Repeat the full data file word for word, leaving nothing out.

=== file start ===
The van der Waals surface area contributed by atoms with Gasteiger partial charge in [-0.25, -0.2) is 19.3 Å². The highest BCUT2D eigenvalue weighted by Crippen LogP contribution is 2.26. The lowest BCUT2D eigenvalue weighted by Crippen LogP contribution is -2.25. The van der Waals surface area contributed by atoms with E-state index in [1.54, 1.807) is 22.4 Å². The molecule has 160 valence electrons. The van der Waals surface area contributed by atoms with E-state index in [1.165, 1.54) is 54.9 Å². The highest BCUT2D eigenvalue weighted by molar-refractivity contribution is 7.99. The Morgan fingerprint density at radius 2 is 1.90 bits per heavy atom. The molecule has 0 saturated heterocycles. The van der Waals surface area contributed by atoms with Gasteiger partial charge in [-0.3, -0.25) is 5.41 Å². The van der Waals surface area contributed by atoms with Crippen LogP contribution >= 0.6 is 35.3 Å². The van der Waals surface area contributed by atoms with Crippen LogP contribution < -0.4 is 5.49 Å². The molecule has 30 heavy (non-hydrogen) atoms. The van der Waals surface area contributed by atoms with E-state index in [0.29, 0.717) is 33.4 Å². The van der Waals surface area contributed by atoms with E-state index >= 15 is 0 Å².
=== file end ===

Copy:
The van der Waals surface area contributed by atoms with Gasteiger partial charge in [-0.25, -0.2) is 19.3 Å². The highest BCUT2D eigenvalue weighted by Crippen LogP contribution is 2.26. The lowest BCUT2D eigenvalue weighted by Crippen LogP contribution is -2.25. The van der Waals surface area contributed by atoms with E-state index in [1.54, 1.807) is 22.4 Å². The molecule has 160 valence electrons. The van der Waals surface area contributed by atoms with E-state index in [1.165, 1.54) is 54.9 Å². The highest BCUT2D eigenvalue weighted by molar-refractivity contribution is 7.99. The Morgan fingerprint density at radius 2 is 1.90 bits per heavy atom. The molecule has 0 saturated heterocycles. The van der Waals surface area contributed by atoms with Gasteiger partial charge in [-0.3, -0.25) is 5.41 Å². The van der Waals surface area contributed by atoms with Crippen LogP contribution >= 0.6 is 35.3 Å². The van der Waals surface area contributed by atoms with Crippen LogP contribution < -0.4 is 5.49 Å². The molecule has 30 heavy (non-hydrogen) atoms. The van der Waals surface area contributed by atoms with E-state index in [0.29, 0.717) is 33.4 Å². The van der Waals surface area contributed by atoms with E-state index >= 15 is 0 Å².